Musicians both home and abroad are currently tuning up for the annual musical extravaganza in Fife, The East Neuk Festival.
This lively event features five days of music from around the world played in beautiful locations across the East Neuk of Fife and attracts thousands of music lovers from all corners of the globe.
We caught up with artistic director, Svend McEwan-Brown and asked him a few questions about this year’s programme, including the most unusual venue and his tips on new talent.
Here’s what he said:
What makes this year’s festival different from other years?
Every year at ENF you will find something familiar and something completely new – that’s how we keep it fresh. Our venues are all important – the Neuk is full of beautiful old buildings, including halls, gardens, churches – we use different ones each year and pick the music to fit the space. For example, this year we are in the Dreel Halls in Anstruther – an ancient building that was restored just a few years back to make a new arts venue in the town. We’ve put a funky ancient and modern show in there. On the other hand we’re also sending the Tullis Russell Mills Band on a brass band marathon so you can join take a picnic and join them in such lovely locations as Kellie Castle and Elie Beach.
If you had to pick three performances what would they be and why?
For me Schubert is in the top three composers of all time and Elisabeth Leonskaja among the finest living interpreters of his music. The chance to hear her anywhere in the world is very special, but at East Neuk you have the added bonus that she will perform twice in an intimate and atmospheric church – so your encounter with her is very close up and intense. That’s what we like at ENF. We believe in investing in the future at ENF too, so every year we invite 8 – 10 stunning young players from around the world to come to Fife and work with some of the greatest teachers in the world for a full week. We call it ‘The ENF Retreat’ since it happens behind closed doors, but then at the end they give a concert which has become an annual sell out highlight. We also want to create a chance for amateur musicians from our community to perform alongside top professionals so each year we commission a new piece for them. This year is called De Profundis and it is inspired by Fife’s mining history, and music the miners made: the brass bands. It will be unlike anything else you have seen!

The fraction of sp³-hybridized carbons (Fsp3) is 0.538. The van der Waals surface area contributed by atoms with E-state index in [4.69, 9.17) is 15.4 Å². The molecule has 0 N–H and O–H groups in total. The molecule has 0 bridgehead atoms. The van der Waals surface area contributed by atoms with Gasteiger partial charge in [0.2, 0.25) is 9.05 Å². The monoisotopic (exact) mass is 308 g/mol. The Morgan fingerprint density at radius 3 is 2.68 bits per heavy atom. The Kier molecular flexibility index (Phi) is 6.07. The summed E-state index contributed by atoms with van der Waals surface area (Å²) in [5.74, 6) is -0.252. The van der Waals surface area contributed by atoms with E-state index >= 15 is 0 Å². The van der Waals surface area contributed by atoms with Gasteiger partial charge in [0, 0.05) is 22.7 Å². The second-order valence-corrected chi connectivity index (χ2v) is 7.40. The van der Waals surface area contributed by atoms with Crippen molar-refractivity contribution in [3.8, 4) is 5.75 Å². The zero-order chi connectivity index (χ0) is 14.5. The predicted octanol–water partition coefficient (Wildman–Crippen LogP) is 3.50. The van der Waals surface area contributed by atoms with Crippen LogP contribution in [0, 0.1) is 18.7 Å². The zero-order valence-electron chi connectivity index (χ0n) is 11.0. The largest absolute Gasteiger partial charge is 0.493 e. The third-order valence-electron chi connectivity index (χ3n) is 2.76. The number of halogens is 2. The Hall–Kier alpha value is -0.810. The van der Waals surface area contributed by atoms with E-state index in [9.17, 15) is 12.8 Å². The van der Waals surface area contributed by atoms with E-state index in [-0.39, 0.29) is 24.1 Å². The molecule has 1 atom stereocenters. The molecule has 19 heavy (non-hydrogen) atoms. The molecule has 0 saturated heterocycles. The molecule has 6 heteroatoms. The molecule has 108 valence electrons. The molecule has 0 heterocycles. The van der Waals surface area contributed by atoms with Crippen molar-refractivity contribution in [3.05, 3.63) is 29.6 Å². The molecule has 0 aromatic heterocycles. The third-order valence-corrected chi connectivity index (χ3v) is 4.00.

Ones to watch? New up and coming talent? Who are they?
AT ENF we like to build relationships with artists, especially the young brilliant stars of tomorrow. This year the young Scottish guitarist Sean Shibe returns for the third time with an exciting project that we are helping him put together – he will be playing acoustic and electric guitar and playing old Scottish music of heart-breaking beauty. After the premiere at ENF it will go on to the Edinburgh Fringe and beyond. He is definitely one to watch. Also, don’t miss the Castalian Quartet. Making their debut this year: they are very special.
What’s the biggest challenge in coordinating such an event?
Basically ENF happens in the countryside. The upside is that audiences get to hear great musicians in a beautiful, beautiful place. But it takes us a full year of planning – we have to check, double-check and check again every aspect of it, because once we are underway there is no time to be running off to Glasgow or Edinburgh to pick up stuff that’s been forgotten.
What’s the most unusual venue?
This year it is probably the Bowhouse, a newly converted cattle barn that we are trying out for the first time. But we have done stuff in caves, gardens, woodlands – and commissioned new work for park benches and scout halls.
What is the most rewarding aspect of this festival?
Hand on heart, the most rewarding aspect of it is that everyone – the audience, the artists, the team – we all love it. As director I am intensely proud to offer great musicians a wonderful place to perform, hear them tell me how superb the team is, and see a terrific audience enraptured and delighted. I love that about half the people who come are local while the other half come from as far afield as the Bahamas, Switzerland, Russia and the USA.
This year’s festival runs from 28 June to 2 July. For more information, go to: www.eastneukfestival.com